Shannon Lucio: ‘The Right Stuff’ is a human story

Shannon Lucio plays Louise Shepard in "The Right Stuff."
DISNEY/ NATGEO/ GENE PAGE

By Lizeth Cadena, MWN

“The Right Stuff,” now streaming on Disney +, is set during the Cold War, when the newly formed NASA chose seven of the military’s best test pilots to become astronauts. Metro spoke with Shannon Lucio about new series that focuses on early days of the U.S. space program. 

What surprised you the most when you started filming this series?

First of all, I would like to say that it was impressive to realize how many skills these men had to have and learn. This was literally a space race and if they hadn’t had courage and mental strength, these guys would have gone crazy.

Beyond all of this, I think what really fascinated me about this story was seeing the other side, the human one. Seeing the consequences of these men being chosen for this project. And it wasn’t just a personal effort, it was also a family one. And just like them, their wives and their families also suffered and had to overcome a lot of trials. So, in the end, we discover the heroes, but also those complex and a little bit dark beings.

Speaking of families. You play Louise Shepard, the wife of one of these astronauts. How did you shape her personality considering that she is a real character?

I think it was quite a challenge to bring this woman to life for two main reasons — first, there wasn’t much information about her that I could work with, and second, I thought from the beginning that she shouldn’t be the cliché wife (let’s keep in mind that we are talking about a very conservative era). And well, in the end, she turned out to be this luminous and very much at home woman, but who has become shyer and shyer due to family problems. Inconveniences grew with the arrival of the NASA project.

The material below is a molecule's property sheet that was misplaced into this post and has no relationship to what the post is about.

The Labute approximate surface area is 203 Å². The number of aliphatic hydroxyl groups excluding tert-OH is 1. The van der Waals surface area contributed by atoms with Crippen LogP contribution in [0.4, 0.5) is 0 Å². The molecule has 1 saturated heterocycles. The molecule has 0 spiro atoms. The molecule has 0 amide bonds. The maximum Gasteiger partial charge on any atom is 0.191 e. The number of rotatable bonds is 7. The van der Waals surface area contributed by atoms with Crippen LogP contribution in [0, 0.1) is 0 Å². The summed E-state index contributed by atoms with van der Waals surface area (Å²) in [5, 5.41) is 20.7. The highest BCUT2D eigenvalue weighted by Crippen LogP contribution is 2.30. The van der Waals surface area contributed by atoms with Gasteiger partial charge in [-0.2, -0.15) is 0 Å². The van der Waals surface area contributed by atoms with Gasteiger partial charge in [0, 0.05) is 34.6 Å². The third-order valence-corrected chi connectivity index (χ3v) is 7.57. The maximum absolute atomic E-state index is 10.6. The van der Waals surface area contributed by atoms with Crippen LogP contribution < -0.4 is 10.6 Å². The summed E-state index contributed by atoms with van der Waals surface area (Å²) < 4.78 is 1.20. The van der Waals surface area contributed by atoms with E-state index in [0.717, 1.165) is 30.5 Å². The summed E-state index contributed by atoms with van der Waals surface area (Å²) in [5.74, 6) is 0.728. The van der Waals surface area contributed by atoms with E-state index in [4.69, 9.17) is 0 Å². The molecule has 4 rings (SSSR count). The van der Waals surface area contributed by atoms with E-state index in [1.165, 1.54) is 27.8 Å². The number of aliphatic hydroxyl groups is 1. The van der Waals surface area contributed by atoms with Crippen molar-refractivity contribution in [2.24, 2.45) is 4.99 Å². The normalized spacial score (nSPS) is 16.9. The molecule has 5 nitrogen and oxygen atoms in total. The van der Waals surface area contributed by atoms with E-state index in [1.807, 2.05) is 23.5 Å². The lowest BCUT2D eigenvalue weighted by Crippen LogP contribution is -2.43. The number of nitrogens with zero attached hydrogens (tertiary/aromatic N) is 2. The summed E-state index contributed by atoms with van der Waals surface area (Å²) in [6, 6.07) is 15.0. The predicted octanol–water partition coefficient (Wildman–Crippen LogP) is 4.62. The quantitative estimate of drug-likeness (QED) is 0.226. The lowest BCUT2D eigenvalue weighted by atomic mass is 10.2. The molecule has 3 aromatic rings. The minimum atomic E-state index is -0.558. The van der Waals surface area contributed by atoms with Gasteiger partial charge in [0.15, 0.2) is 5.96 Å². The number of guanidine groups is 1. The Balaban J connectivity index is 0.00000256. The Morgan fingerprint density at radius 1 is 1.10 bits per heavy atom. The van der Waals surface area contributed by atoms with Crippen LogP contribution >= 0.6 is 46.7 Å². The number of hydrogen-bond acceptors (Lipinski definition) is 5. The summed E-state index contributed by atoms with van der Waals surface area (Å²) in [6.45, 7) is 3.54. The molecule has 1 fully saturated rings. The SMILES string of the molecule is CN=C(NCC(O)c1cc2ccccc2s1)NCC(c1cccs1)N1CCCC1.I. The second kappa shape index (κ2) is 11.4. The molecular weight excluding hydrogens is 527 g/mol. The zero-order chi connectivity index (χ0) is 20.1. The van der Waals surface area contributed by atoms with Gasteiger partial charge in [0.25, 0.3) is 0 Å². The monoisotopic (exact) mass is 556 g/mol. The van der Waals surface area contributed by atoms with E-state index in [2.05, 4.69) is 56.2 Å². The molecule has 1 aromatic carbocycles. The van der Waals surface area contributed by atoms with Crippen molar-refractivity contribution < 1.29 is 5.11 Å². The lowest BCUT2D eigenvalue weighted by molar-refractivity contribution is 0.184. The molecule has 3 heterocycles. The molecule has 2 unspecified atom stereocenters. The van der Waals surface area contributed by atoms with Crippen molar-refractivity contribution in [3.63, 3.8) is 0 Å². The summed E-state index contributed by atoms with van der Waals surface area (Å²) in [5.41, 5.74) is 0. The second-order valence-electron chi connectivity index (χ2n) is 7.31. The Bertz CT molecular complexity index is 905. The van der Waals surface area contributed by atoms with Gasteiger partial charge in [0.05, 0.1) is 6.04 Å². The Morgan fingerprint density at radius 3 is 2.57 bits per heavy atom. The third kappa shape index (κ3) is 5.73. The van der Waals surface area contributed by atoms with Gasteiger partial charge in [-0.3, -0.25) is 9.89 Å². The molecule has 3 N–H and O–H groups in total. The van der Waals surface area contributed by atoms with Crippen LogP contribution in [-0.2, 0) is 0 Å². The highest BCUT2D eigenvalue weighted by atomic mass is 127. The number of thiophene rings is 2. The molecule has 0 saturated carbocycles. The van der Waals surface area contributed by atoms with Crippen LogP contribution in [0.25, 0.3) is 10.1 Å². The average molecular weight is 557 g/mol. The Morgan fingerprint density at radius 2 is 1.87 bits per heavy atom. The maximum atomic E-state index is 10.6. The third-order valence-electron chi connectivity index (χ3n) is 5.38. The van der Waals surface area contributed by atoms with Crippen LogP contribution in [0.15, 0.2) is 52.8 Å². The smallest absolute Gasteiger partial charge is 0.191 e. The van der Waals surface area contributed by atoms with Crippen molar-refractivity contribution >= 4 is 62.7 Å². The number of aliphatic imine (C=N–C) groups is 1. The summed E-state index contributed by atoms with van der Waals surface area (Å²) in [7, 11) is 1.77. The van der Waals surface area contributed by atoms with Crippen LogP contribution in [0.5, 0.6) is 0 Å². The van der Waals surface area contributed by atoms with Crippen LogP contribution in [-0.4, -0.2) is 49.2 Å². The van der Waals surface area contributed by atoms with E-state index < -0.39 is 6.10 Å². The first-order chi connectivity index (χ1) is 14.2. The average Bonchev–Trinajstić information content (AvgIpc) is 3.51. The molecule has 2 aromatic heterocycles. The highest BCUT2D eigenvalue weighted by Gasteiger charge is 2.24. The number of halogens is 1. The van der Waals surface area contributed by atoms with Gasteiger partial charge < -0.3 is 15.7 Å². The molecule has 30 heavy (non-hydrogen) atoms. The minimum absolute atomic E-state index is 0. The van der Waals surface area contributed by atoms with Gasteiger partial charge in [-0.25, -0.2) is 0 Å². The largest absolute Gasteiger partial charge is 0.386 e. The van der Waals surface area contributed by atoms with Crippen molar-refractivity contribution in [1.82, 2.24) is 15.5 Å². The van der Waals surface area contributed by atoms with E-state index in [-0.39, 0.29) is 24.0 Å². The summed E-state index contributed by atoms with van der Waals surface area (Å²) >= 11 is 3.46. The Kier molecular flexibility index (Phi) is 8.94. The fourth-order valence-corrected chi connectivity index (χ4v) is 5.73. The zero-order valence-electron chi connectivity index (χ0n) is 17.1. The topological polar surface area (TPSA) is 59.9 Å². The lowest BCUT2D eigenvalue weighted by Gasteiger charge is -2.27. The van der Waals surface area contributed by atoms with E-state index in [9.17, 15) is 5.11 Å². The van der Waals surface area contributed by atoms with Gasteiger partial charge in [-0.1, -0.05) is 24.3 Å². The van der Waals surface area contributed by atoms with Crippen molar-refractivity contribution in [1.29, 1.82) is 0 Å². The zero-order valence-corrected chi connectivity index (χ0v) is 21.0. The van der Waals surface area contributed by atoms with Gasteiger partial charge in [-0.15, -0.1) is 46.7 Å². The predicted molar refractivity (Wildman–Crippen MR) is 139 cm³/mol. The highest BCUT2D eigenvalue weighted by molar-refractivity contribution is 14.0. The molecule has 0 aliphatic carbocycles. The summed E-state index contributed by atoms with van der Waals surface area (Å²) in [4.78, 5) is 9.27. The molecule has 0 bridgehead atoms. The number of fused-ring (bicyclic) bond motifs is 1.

DISNEY/ NATGEO/ GENE PAGE

Along with the space race and the human side of these men, this story also talks about women’s rights. Why is that important?

I think the generations should see this. Women’s lives were not the same in the 50s and 60s, because they were quite relegated, forced to be in the house and keep quiet. It is good to know our history so as not to repeat it, but at the same time, it is beautiful to know how much we have evolved in these years.

This series makes us learn, reflect, but above all, understand that we can and must do more for our rights as women. Curiously, your biggest challenge in this production was not linked to the professional aspect.

I loved impersonating this woman and I think that’s why its construction flowed so much, although of course, like any project, it implied a rough and deep acting work. However, while I was trying to give my body and mind to this housewife so she could keep her family afloat, I had to stay away from my own. And truth be told, it was quite difficult to be away from my husband and son. So, while filming I had to move between Orlando and New York. Plus, I have a sister that I also take care of, so I felt the weight of the distance three times as much.

A funny anecdote about your time in this series was how you came to it. Tell us about it. 

The truth is that I found out about this project because my husband was preparing an audition because he wanted one of the characters in “The Right Stuff.” That’s when I met Louise and I was fascinated with her. You know love at first sight doesn’t happen often, and it doesn’t happen often in acting either. So after feeling that chemistry I knew I had to go after her. I wrote to my agent, I asked to find me the audition, and the truth is that for over a month they didn’t call me, but finally they did, I pulled out my claws and I got the part.

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